Is brain food a myth?

Food, especially food that affects your brain and cognitive functioning, is one of the more confounding aspects of healthy living because of a mix of contradicting studies.

Just as there is no magic pill to prevent cognitive decline, no single food can ensure a sharp brain as you age.

Staying alert and healthy throughout your life is a goal well worth pursuing, but you must be aware of misinformation about ways to accomplish this.

Nutritionists emphasise that the most important strategy is to follow a healthy dietary pattern that includes a lot of fruits, vegetables, legumes and whole grains. Try to get protein from plant sources and fish and cook with healthy fats, such as olive oil, rather than saturated fats.

There is some truth to the link between certain foods and their positive effect on the brain. But this usually doesn’t require you to purchase some magic superfood and eat nothing else. It is usually about keeping a nutritious balanced diet.

Certain foods are particularly rich in healthy components such as omega-3 fatty acids, B vitamins and antioxidants, which are known to support brain health.

These foods can provide energy, strengthen neural connections and block destructive free radicals.

For example, omega-3 is found in fish and essential amino acids can come from meat, quinoa or a combination of beans and rice.

Less divorced from reality is an expectation that you will incredibly boost your intelligence as a result of eating certain foods.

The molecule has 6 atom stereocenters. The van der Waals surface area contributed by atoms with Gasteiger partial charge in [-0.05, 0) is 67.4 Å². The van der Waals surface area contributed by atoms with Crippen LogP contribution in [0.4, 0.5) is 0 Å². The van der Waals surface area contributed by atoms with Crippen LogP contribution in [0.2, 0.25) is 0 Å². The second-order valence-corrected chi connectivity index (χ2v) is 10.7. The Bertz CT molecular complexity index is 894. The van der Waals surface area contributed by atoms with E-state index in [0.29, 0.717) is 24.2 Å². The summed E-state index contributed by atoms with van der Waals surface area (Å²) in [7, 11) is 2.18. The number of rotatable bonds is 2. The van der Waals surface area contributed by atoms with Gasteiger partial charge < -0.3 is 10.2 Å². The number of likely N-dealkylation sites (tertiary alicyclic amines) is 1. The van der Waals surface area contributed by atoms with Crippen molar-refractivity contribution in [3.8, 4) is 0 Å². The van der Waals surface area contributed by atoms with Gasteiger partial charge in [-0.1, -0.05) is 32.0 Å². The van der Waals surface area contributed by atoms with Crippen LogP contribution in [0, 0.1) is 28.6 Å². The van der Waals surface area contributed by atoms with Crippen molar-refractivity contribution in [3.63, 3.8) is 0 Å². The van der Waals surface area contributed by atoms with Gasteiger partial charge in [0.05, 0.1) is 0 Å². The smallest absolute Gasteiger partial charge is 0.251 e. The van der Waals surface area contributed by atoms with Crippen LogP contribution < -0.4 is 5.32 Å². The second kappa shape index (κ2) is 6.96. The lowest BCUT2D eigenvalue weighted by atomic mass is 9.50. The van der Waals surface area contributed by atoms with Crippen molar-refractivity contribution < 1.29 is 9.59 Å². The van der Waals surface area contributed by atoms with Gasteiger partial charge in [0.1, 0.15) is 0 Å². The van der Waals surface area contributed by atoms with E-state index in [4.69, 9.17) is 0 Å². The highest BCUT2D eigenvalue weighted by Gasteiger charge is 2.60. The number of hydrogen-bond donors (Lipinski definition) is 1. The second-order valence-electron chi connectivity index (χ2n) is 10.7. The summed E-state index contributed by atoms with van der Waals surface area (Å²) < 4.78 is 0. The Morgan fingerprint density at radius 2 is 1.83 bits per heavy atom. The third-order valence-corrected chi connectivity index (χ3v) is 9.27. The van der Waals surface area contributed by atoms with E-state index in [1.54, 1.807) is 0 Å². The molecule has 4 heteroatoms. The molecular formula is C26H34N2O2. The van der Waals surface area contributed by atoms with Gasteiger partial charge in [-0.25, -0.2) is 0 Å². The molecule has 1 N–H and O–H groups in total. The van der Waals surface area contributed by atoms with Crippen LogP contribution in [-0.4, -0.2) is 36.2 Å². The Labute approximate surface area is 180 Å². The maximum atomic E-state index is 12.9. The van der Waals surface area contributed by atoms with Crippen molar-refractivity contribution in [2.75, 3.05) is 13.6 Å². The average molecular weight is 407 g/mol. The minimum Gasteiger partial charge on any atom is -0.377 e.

Increasing your fish intake is not going to turn you into a genius within a week. It takes a while for any changes to occur and they have to be supported by a well-balanced diet.

The good news is that foods that are good for your brain are also good for your heart health.

This is because good blood flow is crucial to cognitive function.

Black beans, for example, are great for your heart and your brain.

Researchers studying diabetes found that “incorporation of legumes as part of a low-GI diet improved both glycemic control and reduced calculated chronic heart disease”.

Black beans are also a great source of magnesium, which can help stave off dementia, according to a different study.

You should research any claims that you read regarding food, as often the claims are over-inflated. Eating broccoli is often associated with an improved memory and strong cognitive abilities, but you are not going to establish a photographic memory just by eating more of it.

Related articles:
Seven ways to train your brain
Five ways to get your fill of fish
Foods to keep your brain healthy

Ben Hocking
Ben Hocking
Ben Hocking is a skilled writer and editor with interests and expertise in politics, government, Centrelink, finance, health, retirement income, superannuation, Wordle and sports.
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